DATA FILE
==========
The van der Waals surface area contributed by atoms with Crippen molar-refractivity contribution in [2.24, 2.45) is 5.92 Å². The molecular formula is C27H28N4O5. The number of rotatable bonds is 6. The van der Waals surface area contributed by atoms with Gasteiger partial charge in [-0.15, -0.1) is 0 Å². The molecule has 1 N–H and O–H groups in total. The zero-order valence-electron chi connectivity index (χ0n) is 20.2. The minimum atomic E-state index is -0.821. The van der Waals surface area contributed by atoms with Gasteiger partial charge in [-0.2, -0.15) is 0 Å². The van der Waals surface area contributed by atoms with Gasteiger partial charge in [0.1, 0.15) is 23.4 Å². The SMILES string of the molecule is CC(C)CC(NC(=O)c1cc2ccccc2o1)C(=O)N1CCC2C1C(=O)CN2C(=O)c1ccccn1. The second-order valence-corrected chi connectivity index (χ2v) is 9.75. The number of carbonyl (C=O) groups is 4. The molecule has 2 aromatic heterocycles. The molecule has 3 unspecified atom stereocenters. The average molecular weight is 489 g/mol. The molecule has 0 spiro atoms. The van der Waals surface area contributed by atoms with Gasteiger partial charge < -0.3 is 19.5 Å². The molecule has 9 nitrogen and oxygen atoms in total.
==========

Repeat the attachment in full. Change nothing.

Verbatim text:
The van der Waals surface area contributed by atoms with Crippen molar-refractivity contribution in [2.24, 2.45) is 5.92 Å². The molecular formula is C27H28N4O5. The number of rotatable bonds is 6. The van der Waals surface area contributed by atoms with Gasteiger partial charge in [-0.15, -0.1) is 0 Å². The molecule has 1 N–H and O–H groups in total. The zero-order valence-electron chi connectivity index (χ0n) is 20.2. The minimum atomic E-state index is -0.821. The van der Waals surface area contributed by atoms with Gasteiger partial charge in [-0.2, -0.15) is 0 Å². The van der Waals surface area contributed by atoms with Gasteiger partial charge in [0.1, 0.15) is 23.4 Å². The SMILES string of the molecule is CC(C)CC(NC(=O)c1cc2ccccc2o1)C(=O)N1CCC2C1C(=O)CN2C(=O)c1ccccn1. The second-order valence-corrected chi connectivity index (χ2v) is 9.75. The number of carbonyl (C=O) groups is 4. The molecule has 2 aromatic heterocycles. The molecule has 3 unspecified atom stereocenters. The average molecular weight is 489 g/mol. The molecule has 0 spiro atoms. The van der Waals surface area contributed by atoms with Gasteiger partial charge < -0.3 is 19.5 Å². The molecule has 9 nitrogen and oxygen atoms in total.